Welcome to my UU-webpage.
I am an associate professor at the Department of Methods and Statistics at University Utrecht. I am passionate about doing research in the field of (bio)statistics & psychometrics and behavioural & social sciences, since there are a lot of statistical challenges I like to tackle (which in the end also contribute to society).
My specializations are
I teach the first three subjects in the postgraduate course "Open science hypothesis testing". Together with a PhD student, I developed the information criterion GORICA (Altinisik et al., 2021). I have applied GORICA to
- structural equation models (SEM models) in Kuiper (2021)
[I teach about this in this lavaan e-learning postdoctoral course]
- 'CTmeta-analyzed' parameters (Kuiper, 2021), and
- meta-analysis (Kuiper, 2022).
Furthermore, I combine the fourth subjects, lagged-effects models, with my theory-based model selection expertise, for which I received a VENI-grant (2016-2020). In Kuiper and Ryan (2018), Oisín Ryan and I address both the continous-time (CT) and discrete-time (CLPM/VAR(1)) lagged-effects model and we give insight in when you should definitely use a CT-model and when a discrite-time model would suffice. We also developed CTmeta: meta-analysis for the time-interval dependent lagged parameters of these lagged-effects models (Kuiper and Ryan, 2020). Additionally, I showed how the information criterion GORICA can be applied to order restrictions on the resulting overall estimates (Kuiper, 2021). I teach about this in the postgraduate course "Modeling the dynamics of intensive longitudinal data".
Because of the calls for replication and the unexploited wealth of information in existing and future conceptual replications (more specifically, studies using diverse designs) and the recent developments in model selection (e.g. Vanbrabant et al., 2020; Kuiper et al., 2020; Altinisik et al., 2021), my current research focus is to connect my knowledge of evidence synthesis (Kuiper et al., 2013; Kuiper and Ryan, 2020; Kuiper, 2021; Kuiper, 2022) with my expertise in model selection. The developed and to-be-developed methods will harness the combined potential of heterogeneous and homogeneous studies: which increases the power, robustness, and generalizability of findings; and it will render previously inaccessible insights into societal problems. In 2022, I was awarded NWO Aspasia funding to work on this (and to become an associate professor). My team and I will develop methods such that evidence for theory-based, informative hypotheses can be aggregated, including evidence from studies with heterogenous study-designs like in conceptual replications. The current and preliminary findings are addressed in the postgraduate course "Open science hypothesis testing".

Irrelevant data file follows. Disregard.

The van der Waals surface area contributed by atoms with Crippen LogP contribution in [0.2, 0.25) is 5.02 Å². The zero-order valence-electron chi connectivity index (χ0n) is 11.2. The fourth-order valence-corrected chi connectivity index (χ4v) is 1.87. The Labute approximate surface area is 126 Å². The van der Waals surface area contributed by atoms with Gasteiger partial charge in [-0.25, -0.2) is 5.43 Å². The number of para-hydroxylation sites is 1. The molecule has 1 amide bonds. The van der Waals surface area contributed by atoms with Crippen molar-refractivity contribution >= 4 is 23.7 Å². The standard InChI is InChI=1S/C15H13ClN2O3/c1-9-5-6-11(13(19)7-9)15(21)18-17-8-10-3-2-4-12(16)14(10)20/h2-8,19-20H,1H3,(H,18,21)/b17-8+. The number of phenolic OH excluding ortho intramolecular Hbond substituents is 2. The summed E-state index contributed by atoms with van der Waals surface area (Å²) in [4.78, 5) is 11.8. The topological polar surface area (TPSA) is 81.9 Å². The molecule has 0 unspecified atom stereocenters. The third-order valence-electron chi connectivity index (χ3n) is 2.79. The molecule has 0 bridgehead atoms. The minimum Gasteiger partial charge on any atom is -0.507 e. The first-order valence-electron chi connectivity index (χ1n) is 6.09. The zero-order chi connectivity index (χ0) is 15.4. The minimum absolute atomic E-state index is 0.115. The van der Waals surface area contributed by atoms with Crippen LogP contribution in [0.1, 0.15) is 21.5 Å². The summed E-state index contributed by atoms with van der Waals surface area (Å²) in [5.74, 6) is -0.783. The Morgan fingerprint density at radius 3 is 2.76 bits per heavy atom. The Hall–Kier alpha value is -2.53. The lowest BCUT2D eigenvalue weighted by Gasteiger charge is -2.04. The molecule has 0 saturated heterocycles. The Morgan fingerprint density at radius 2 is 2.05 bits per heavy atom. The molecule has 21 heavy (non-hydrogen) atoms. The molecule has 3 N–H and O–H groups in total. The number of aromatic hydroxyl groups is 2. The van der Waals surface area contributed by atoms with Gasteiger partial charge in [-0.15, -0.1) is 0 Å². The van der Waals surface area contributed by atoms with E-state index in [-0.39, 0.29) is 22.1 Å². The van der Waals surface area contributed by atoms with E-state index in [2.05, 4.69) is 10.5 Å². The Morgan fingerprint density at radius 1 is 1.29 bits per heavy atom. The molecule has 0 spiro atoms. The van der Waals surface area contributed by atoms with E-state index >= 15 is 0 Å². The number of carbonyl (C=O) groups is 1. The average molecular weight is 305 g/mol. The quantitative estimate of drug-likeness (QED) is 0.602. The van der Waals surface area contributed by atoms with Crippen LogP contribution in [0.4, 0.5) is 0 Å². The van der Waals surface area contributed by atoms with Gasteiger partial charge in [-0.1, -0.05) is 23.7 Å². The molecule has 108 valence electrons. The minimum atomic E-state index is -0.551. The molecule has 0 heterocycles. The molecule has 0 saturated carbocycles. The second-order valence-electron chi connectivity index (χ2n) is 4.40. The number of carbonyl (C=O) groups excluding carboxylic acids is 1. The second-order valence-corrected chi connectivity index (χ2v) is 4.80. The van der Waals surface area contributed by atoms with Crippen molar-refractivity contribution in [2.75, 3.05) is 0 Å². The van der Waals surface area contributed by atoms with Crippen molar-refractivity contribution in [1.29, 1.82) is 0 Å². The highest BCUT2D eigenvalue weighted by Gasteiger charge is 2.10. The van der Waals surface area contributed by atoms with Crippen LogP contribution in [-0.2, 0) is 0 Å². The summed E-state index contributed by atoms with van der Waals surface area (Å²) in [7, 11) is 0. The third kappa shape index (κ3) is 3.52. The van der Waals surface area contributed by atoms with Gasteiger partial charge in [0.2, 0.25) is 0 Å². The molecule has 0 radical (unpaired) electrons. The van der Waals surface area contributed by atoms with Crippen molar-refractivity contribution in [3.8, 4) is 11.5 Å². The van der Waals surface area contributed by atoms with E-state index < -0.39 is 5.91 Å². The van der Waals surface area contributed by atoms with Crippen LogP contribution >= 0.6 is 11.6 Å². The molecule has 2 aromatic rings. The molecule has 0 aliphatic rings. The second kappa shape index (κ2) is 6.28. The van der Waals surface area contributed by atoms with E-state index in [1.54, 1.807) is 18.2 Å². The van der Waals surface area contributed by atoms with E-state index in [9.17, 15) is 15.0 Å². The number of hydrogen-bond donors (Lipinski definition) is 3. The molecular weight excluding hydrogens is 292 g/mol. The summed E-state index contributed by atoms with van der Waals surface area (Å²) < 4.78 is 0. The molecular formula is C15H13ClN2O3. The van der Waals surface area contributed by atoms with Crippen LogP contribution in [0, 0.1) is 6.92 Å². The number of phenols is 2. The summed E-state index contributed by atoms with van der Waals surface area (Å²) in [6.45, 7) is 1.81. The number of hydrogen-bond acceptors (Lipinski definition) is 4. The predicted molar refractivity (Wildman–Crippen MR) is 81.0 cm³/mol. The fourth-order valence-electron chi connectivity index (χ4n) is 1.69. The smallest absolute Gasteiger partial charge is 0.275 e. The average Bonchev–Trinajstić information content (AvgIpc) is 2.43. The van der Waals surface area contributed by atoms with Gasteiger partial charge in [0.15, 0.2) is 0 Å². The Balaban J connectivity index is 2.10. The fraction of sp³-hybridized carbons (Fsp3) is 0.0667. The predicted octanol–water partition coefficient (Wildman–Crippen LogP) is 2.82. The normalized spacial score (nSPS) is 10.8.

I made software and interactive web applications (Shiny apps). These are all free of use (in turn for referring to my work in case you use it for a publication):
Have fun with them and do not hesitate to contact me in case of questions.
For more research output: